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Plea to Economists Who Favor Liberty: Assist the Everyman

Author

Listed:
  • Daniel Klein

    () (: Department of Economics, Santa Clara Univeristy)

Abstract

Economists can to some extent enlighten policymakers and the public and influence public policy. That enlightenment is achieved more by concrete policy work and application of basics than by fancy models and fancy statistical significance. There is a trade-off between relevance/importance and rigor/precision. Because many economists concentrate on rigor and precision, their influence in public affairs is not as good as it could be. The professional emphasis on scholastic crafts forsakes the Smithian character of political economy. A more Smithian character for the economics profession would lead to better government policy. The primary article by Daniel B. Klein is followed by comments by Gordon Tullock, Deirdre McCloskey, Israel M. Kirzner, C.A.E. Goodhart, Robert H. Frank and James K. Galbraith and a rejoinder by Daniel B. Klein.

Suggested Citation

  • Daniel Klein, 2001. "Plea to Economists Who Favor Liberty: Assist the Everyman," Eastern Economic Journal, Eastern Economic Association, vol. 27(2), pages 185-202, Spring.
  • Handle: RePEc:eej:eeconj:v:27:y:2001:i:2:p:185-202
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    File URL: http://web.holycross.edu/RePEc/eej/Archive/eeconj/Volume27/V27N2P185_202.pdf
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    Citations

    Blog mentions

    As found by EconAcademics.org, the blog aggregator for Economics research:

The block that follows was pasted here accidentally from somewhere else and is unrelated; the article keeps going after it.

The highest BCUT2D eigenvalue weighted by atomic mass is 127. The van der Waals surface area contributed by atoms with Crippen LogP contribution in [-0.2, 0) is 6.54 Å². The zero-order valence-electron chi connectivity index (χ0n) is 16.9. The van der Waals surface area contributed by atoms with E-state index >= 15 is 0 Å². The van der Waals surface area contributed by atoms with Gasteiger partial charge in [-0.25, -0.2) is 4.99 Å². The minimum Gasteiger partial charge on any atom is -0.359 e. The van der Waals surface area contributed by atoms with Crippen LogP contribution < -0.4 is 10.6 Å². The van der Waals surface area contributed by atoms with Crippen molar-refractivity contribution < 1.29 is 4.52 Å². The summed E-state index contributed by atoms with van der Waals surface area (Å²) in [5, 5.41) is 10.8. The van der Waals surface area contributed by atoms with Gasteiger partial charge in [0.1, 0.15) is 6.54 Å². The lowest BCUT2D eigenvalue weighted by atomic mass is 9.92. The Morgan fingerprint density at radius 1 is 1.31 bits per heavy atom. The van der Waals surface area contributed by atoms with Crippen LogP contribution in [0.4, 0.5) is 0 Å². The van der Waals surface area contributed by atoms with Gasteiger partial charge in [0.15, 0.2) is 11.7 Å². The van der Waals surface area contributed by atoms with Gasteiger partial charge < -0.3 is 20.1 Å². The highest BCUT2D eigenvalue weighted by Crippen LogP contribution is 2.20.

1. Inspired by Bryan Caplan on Straw-Manning
      by Don Boudreaux in Cafe Hayek on 2015-03-09 18:09:37

    Citations

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    Cited by:

    1. Peter J. Boettke & Daniel J. D'Amico, 2010. "Corridors, Coordination, and the Entrepreneurial Theory of the Market Process," Journal of Private Enterprise, The Association of Private Enterprise Education, vol. 25(Spring 20), pages 87-96.
    2. Christopher J. Coyne, 2010. "Making Economics a Transformative Experience," Journal of Private Enterprise, The Association of Private Enterprise Education, vol. 26(Fall 2010), pages 57-65.
    3. Shaar, Karam & Baharumshah, Ahmad Zubaidi, 2016. "US-China trade: Who is telling the truth?," Working Paper Series 5146, Victoria University of Wellington, School of Economics and Finance.
    4. Hendrik P. van Dalen, 2003. "Pluralism in Economics: A Public Good or a Public Bad?," Tinbergen Institute Discussion Papers 03-034/1, Tinbergen Institute, revised 18 May 2004.
    5. Joshua C. Hall & Kaitlyn R. Harger, 2014. "Teaching Students to "Do" Public Choice in an Undergraduate Public Sector Course," Working Papers 14-16, Department of Economics, West Virginia University.
    6. William L. Davis, 2004. "Preference Falsification in the Economics Profession," Econ Journal Watch, Econ Journal Watch, vol. 1(2), pages 359-368, August.
    7. Robert Garnett, 2011. "Schools of Thought in the Republic of Social Science," Working Papers 201108, Texas Christian University, Department of Economics.

    More about this item

    Keywords

    Economists;

    JEL classification:

    • A11 - General Economics and Teaching - - General Economics - - - Role of Economics; Role of Economists
    • A13 - General Economics and Teaching - - General Economics - - - Relation of Economics to Social Values
    • H00 - Public Economics - - General - - - General

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